However, despite some clear differences laid out in the consecutive summaries of these parks’ development, all three came at a time of renewed enthusiasm for cities after a period of perceived decline. For Bloomberg, projects like the High Line—designed by James Corner Field Operations and Diller Scofidio + Renfro with Piet Oudolf—were key to enticing the “creative class” to move back to New York, following decades of white flight. There had already been a shift toward privatizing parks since the 1980s, with developers building public plazas in exchange for height bonuses, and high-profile private park corporations such as the Central Park Conservancy emerged to fill the funding gap for some green spaces as the city’s Parks Department faced disinvestment. While the blueprint for private development and management was already set, to capture a spirit of authenticity, the postindustrial park needed a new aesthetic to match these buzzy ambitions.

bicyclist on the Bloomingdale Trail
606 Bloomingdale Trail designed by a team that included Ross Barney Architects, Michael Van Valkenburgh Associates, and Arup (Kevin Loughran)

In contrast with the picturesque of Olmsted’s once-dominant style of landscape architecture, Loughran mints the term imbricated spaces to describe the intermingling of industrial decay with controlled nature. Instead of evoking an idealized countryside with winding paths, varied elevation, and serene water features like those in South Park (now Jackson Park, Washington Park, and Midway Plaisance) in Chicago, or NYC’s Central Park, imbricated spaces romanticize “industrial landscapes, and, rather than rebuking urbanization, celebrate (a particular perspective on) the city’s visual qualities,” according to Loughran. Manicured lawns are replaced with concrete paths, carefully interspersed with grass poking through the cracks.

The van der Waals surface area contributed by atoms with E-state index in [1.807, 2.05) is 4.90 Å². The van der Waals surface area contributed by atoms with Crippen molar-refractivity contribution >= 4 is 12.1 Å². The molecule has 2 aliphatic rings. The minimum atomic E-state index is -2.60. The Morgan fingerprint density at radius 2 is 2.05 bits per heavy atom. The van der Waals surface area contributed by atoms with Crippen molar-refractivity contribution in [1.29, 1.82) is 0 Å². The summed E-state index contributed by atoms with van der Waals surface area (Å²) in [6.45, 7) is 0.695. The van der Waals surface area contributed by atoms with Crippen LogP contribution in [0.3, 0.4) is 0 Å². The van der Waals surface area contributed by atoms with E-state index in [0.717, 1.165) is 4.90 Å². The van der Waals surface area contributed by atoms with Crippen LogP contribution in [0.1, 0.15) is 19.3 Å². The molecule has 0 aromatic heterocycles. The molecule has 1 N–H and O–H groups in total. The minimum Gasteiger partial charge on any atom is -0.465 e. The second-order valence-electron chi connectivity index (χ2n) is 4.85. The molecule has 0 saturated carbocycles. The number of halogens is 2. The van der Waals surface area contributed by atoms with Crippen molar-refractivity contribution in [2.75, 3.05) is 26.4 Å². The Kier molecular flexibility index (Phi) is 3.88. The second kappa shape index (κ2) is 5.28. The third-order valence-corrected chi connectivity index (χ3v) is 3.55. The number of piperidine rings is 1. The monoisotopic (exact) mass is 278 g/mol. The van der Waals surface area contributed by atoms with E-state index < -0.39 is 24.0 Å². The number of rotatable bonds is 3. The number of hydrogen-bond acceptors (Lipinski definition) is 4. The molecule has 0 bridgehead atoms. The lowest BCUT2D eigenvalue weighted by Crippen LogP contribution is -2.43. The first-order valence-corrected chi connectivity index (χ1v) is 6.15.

Embodying the aspirations of the post-urban-decline growth machine, this aesthetic valorized the underdeveloped. Loughran argues that these postindustrial parks “bring together nostalgias for danger, sex, drugs” and generally “have a tendency to fetishize and sexualize the excitement and/or fear that gentrifiers find in ‘discovering’ furtive places.” With the help of engineers and landscape architects, some expanses that have been somewhat unsightly or unsavory to an incoming higher income bracket have been made “safe” and fed back to visitors in an easily consumable package.

Loughran argues that this style naturalizes these parks within the contemporary city. Instead of having the same impact as the totalizing plans for parks in the past, postindustrial parks appear more friendly and inevitable. Buffalo Bayou Park, designed by SWA and Page, is carefully populated with the “kind of nature that might have existed, had an old Bayou not been channelized and planted with the ‘wrong’ grasses and trees, or if elevated railroads had been left well enough alone.” What results from these constructions of environmental authenticity are “ecologically appropriate spaces with unimpeachable cultural authority,” not just a “capitalist growth machine.”